Two of the most significant artifacts in Alexandra Cirimelli's 3,000-square-foot antiques store are not for sale. Yet they may be the best reflection of both the Leiper's Fork, Tenn.-based Serenite Maison's aesthetic and Cirimelli's respect for things that have gone before.
#insert related here#On the front-door frame are horizontal lines with names and dates marking the heights of the neighborhood kids who have wandered in. To the right is a corner with antique guitars, banjos and mandolins. Over the years this 1914 building has served as everything from a general store to a gas station to a hair salon, and there has always been a place for locals to strum. Most shops with costly instruments on display wouldn't allow just anyone to pick them up and play, but for Cirimelli, the functionality of an antique is part of what contributes to its value as an objet d'art.
Cirimelli, an interior designer, and her husband, a music producer, relocated to this bucolic town from California in 2003. She opened Serenite Maison as a way to continue to offer clients her chic, history-inspired designs.
"We brought French chandeliers to the town of Leiper's Fork, and they truly embraced it," she says. Serenite Maison outgrew its 300-square-foot space in just nine months. Less than a year later, the store was too big for its new 600-square-foot location. More than seven years ago, Cirimelli moved into the historic current space, which has more room for the general-store counters, pie safes and other oversize pieces she favors.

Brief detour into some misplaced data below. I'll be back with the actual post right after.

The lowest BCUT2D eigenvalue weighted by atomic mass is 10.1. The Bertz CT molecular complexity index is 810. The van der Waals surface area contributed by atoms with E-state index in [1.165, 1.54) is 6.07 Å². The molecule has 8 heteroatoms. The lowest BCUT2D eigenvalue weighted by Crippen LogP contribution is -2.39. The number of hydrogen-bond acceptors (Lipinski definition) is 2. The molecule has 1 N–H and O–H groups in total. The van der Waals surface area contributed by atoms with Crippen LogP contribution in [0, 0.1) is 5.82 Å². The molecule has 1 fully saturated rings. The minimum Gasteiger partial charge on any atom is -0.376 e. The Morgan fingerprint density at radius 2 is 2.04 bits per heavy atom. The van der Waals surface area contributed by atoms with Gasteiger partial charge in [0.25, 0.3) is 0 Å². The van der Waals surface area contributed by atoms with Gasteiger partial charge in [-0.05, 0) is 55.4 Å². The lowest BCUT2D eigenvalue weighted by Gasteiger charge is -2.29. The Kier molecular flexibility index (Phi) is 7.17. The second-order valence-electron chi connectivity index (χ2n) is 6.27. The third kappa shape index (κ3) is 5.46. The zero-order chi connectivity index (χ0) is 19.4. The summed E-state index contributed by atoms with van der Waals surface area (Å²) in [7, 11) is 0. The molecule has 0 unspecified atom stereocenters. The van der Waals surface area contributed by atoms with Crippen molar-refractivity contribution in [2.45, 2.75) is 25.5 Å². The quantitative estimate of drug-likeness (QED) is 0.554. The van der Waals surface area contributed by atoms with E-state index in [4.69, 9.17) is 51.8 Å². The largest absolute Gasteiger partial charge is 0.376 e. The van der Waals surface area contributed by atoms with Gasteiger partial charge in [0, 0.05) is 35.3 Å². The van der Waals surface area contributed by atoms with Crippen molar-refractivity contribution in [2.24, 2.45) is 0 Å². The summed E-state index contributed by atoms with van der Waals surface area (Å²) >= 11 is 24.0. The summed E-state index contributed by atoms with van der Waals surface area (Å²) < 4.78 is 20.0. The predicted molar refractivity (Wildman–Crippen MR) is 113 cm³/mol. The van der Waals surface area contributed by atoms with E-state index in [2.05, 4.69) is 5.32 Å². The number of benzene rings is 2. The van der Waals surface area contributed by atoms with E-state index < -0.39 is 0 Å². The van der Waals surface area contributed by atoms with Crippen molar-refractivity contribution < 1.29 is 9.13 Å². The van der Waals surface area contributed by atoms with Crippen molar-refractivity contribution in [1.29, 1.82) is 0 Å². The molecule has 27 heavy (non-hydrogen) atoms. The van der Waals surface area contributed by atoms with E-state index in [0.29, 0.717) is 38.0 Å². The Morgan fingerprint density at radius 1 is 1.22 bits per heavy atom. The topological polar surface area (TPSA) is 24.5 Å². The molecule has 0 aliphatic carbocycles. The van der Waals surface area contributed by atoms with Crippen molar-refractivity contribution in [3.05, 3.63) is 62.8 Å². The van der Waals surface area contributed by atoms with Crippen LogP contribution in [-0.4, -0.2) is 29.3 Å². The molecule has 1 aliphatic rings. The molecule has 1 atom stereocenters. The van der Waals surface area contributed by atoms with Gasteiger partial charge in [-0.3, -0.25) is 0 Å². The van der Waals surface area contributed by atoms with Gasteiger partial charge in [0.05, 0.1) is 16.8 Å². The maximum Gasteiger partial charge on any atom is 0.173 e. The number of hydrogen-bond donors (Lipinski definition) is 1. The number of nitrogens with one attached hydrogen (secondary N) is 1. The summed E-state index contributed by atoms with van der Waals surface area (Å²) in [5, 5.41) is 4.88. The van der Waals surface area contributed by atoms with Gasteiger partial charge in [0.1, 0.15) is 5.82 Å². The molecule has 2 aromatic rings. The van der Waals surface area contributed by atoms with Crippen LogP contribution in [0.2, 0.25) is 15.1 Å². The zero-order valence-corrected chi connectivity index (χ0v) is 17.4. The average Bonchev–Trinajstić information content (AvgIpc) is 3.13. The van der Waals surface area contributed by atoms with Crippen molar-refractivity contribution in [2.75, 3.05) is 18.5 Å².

Cirimelli stocks a few new items at the request of locals (like soaps and candles), but the majority of her inventory is made up of vintage pieces she finds on picking trips across the U.S., England and France. Cirimelli is a friend of Mike Wolfe of American Pickers fame (Wolfe was a picker for Marty Hunt, a Leiper's Fork matriarch and Serenite Maison's landlord). Cirimelli appeared on the History channel TV show in the second season, helping to design a project for actor William Shatner, and the two share finds from their travels. Like Wolfe, she is drawn to formerly functional pieces, and encourages her clients to reuse pieces for more than strictly decorative purposes.
"I only buy what I would be willing to bring home," she says.
On a recent visit to Serenite Maison, there were small-scale leather Art Deco chairs, a giant European clock face, a mammoth glass cabinet from a former pharmacy and jewelry displayed in antique medical cabinets. As the market for antiques has heated up, Cirimelli and her fellow pickers have become more focused.
"After you have owned as many general-store counters and farm tables as I have, you want to be able to get the next thing," she says, pointing out a table she found with a heart and initials carved into the top. "That right there was the nuance that sold that table to me."
Not all of Cirimelli's clients are antiques collectors. In fact, she loves to combine older pieces in otherwise contemporary settings. "I strongly believe each piece has its own soul," she says. "The process of placing them in a home, teaching the people that purchased them, is an ongoing love affair celebrating the history of each and every piece that passes through my store."